But should we perhaps withdraw from the earthly mode of politics altogether, and seek to live out a different kind of politics within the Church? This is the call that many have issued in recent years, responding to the profound politicization and polarization of the American church. Such a call, known as “neo-Anabaptism,” emphasizes that the church itself is meant to provide an alternative community, an alternative city, with its own modes of life and hence its own politics, thus modeling a better way to the watching world. While there is much that is attractive and compelling in this call, ultimately, I think it is misleading and deeply unhelpful to the task of Christian citizenship. Let me again give three reasons.

First, it is really not at all clear what such movements mean by “the Church.” If were were all to convert to Catholicism, there might be some clarity  in the call, though it would be alarming. The church is not a single institution with a defined set of laws and rulers. Even if it is meant to be at some point (which I actually doubt, on theological grounds), it certainly is not right now. It is a collection of many denominations, each of them composed of numerous individual parishes, plus countless non-denominational churches. It is not clear how this multitude is meant to serve as an alternative political community. Even if we focused on single congregation, we might ask whether it was a community consisting of all of the baptized, or only the faithful, or perhaps, as in some formulations, only the clergy. The church is a wonderful and magnificent reality, but most of its most important features (including its King and its true members) remain hidden from view, which makes it rather unserviceable as a political community.

Second, it is not clear what it might mean for the church to practice an “alternative politics.” Perhaps it means merely something like, “modeling a just and charitable form of human community as the members of the church love one another, and lead by serving.” Well this is great, and it is certainly part of the church’s political calling, but if that’s all it means, well, everyone could agree with that, and in fact, it should be clear that we practice this kind of community in the church in order to be able to live it out in society as well. We ought to be loving one another and leading by serving outside the church as well, as tradesmen, businessmen, civic leaders, etc. Clearly it does not mean that the church should be maintaining its own police force, collecting its own taxes, or monitoring its own physical borders, all core features of government. The church should be practicing and modeling what true community life looks like, and training its members in it, but precisely so that they can go out and, to the extent that sinful structures allow, imitate it in the world at large.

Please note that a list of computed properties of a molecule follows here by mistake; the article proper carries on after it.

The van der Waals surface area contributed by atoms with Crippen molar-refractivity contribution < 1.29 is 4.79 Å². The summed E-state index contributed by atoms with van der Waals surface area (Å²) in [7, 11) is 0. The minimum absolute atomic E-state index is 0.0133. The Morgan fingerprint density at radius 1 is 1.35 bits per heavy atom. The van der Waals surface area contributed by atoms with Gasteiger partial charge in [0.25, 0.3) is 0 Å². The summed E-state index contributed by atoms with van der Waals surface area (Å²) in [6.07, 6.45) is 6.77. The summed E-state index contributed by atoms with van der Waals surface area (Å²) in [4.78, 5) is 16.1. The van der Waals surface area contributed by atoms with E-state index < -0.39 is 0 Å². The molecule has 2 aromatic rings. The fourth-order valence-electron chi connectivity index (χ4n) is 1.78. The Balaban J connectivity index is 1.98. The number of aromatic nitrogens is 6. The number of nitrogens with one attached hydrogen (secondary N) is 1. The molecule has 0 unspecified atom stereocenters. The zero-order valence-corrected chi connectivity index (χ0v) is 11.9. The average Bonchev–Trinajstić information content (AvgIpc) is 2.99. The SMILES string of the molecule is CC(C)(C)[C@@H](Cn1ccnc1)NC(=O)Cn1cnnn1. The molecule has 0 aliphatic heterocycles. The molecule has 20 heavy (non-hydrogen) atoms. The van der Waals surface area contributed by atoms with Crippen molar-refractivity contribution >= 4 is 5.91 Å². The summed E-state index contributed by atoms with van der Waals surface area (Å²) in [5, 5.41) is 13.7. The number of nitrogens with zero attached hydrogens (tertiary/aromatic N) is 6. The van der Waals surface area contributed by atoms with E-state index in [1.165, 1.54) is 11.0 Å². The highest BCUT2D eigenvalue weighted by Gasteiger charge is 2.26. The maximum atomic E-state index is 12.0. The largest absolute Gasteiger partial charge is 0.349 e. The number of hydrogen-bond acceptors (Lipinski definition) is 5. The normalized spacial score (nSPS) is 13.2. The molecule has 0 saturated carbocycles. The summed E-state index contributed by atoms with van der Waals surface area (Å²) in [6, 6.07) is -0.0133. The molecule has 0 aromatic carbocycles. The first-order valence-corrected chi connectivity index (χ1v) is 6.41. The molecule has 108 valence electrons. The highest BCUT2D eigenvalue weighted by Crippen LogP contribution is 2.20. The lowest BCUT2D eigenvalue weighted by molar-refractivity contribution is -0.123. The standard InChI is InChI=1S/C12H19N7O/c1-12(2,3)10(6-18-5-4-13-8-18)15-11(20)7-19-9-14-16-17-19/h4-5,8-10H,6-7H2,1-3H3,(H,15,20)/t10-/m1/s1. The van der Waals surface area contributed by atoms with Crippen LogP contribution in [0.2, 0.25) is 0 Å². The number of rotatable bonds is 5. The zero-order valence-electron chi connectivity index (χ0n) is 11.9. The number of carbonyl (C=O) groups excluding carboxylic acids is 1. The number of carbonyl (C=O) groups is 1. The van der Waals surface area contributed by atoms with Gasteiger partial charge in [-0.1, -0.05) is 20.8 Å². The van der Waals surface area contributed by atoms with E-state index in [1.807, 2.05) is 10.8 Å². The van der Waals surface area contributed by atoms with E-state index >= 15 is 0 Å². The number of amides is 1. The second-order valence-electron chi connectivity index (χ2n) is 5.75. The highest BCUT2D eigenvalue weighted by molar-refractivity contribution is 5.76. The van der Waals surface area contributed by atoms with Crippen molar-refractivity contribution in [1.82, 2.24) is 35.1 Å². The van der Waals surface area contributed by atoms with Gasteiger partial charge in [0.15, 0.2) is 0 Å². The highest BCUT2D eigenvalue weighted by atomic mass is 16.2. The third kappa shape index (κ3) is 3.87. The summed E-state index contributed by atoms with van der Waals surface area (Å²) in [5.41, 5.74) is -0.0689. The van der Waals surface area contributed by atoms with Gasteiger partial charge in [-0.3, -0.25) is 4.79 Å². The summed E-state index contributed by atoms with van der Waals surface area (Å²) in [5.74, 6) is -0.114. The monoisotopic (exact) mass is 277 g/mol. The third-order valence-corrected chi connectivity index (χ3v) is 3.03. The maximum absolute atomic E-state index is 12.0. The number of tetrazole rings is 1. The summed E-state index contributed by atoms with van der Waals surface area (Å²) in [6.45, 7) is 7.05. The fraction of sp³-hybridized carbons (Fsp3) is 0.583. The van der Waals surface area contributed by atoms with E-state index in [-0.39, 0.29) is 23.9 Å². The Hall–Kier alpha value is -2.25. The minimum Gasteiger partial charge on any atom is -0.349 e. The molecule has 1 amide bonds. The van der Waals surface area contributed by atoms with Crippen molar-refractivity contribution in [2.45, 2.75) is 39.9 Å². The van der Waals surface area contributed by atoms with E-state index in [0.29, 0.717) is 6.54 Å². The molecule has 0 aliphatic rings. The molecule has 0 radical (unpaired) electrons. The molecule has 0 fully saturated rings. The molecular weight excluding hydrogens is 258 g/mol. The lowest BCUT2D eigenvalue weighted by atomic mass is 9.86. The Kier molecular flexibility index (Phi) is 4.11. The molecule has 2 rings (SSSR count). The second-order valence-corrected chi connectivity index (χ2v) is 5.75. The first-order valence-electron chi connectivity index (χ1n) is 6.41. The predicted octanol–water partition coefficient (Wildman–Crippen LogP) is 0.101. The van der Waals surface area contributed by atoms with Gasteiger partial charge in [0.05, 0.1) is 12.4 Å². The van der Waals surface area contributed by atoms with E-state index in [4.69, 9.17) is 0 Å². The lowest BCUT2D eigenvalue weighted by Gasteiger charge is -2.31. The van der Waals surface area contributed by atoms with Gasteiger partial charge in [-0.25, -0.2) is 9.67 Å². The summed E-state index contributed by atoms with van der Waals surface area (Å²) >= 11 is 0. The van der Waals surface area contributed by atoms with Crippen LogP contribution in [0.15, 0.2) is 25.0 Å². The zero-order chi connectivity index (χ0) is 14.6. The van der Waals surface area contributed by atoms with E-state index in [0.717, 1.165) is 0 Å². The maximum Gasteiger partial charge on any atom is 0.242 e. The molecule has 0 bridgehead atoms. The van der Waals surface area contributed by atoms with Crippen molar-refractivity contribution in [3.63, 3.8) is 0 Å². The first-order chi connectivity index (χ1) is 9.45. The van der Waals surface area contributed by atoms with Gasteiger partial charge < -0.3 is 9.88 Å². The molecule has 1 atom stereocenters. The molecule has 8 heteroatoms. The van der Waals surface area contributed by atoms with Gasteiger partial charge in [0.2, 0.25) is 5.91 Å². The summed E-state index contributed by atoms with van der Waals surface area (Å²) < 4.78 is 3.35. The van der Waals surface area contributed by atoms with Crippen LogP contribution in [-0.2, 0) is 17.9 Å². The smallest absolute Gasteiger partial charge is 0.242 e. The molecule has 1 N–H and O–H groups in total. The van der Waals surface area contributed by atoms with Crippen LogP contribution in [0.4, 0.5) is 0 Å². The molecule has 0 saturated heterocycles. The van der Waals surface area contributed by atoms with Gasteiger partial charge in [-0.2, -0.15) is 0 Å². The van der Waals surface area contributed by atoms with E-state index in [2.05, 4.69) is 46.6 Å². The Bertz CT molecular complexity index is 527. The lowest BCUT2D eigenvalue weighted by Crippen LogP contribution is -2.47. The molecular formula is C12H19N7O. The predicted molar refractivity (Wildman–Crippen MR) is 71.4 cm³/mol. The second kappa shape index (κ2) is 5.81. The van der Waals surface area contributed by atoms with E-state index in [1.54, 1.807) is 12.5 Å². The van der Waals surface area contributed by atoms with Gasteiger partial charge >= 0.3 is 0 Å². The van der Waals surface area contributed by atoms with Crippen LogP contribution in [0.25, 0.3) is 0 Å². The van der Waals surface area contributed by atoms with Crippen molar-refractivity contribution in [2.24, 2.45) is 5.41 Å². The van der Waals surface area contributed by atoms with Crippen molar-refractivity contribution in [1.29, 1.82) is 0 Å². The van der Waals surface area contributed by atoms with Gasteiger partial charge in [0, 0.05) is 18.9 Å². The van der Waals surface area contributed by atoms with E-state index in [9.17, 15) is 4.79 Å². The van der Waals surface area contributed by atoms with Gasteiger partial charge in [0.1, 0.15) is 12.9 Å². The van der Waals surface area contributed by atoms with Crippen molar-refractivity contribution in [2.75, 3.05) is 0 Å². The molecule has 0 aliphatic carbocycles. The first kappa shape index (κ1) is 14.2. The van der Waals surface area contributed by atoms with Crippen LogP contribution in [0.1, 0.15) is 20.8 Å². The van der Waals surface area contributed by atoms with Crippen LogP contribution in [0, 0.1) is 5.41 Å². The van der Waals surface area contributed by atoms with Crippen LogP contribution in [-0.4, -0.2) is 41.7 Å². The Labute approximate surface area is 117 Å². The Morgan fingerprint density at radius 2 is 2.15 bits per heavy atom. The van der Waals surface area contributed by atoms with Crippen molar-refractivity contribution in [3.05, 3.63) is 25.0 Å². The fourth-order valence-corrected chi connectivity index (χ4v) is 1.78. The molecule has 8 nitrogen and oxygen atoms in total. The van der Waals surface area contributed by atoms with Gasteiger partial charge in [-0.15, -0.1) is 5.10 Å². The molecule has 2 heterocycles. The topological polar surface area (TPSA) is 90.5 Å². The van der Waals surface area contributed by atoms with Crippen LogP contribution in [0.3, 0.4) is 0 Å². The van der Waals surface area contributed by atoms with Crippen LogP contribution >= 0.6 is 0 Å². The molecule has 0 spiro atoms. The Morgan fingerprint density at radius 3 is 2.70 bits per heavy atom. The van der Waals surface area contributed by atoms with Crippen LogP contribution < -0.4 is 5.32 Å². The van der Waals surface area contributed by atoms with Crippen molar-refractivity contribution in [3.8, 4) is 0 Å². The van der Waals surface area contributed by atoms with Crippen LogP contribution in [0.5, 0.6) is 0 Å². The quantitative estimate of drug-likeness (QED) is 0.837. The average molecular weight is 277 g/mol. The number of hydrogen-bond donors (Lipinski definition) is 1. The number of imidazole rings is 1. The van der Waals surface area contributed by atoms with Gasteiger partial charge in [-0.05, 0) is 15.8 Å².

Finally, piggybacking off of this last point, such calls for Christians to practice their citizenship within the church risk undermining the doctrine of vocation. Each of us has been called to serve the Lord and the world in different vocations, different spheres of society. Some are plumbers, some are teachers, some are lawyers, some are accountants, some are chefs, some are policemen. The gospel is the sort of thing that can and indeed must be lived out in each of these spheres, as we learn what it means to be a free lord of all, liberated from fear, and a dutiful servant of all, bound by love. All of us have the vocation of citizens in society, and some have a particular calling to political engagement and action. We must be able to give an account of what it means to live out our Christianity here, rather than treating these as mere worldly functions, and living Christianly only within the four walls of the church.

In short, the Christian life is one in which we are summoned, in James Davison Hunter’s words, to a “faithful presence” in all spheres of life and culture, learning to live as free people who do not fear the bondage of sin or death or law, and who are determined to let the love of Christ shine through in our dealings with our neighbors day by day. Recognizing that we were made for one another, we know that we cannot escape life in community, and thus our faithful presence must be a presence as citizens in the commonwealth. Recognizing that ours is a commonwealth defined by diversity, we must patiently, strategically, and winsomely seek to show, through our motivations, our method, and the content of our political witness, the difference that the kingship of Christ makes, knowing all the while that we will not see that kingship properly revealed until the Lord returns.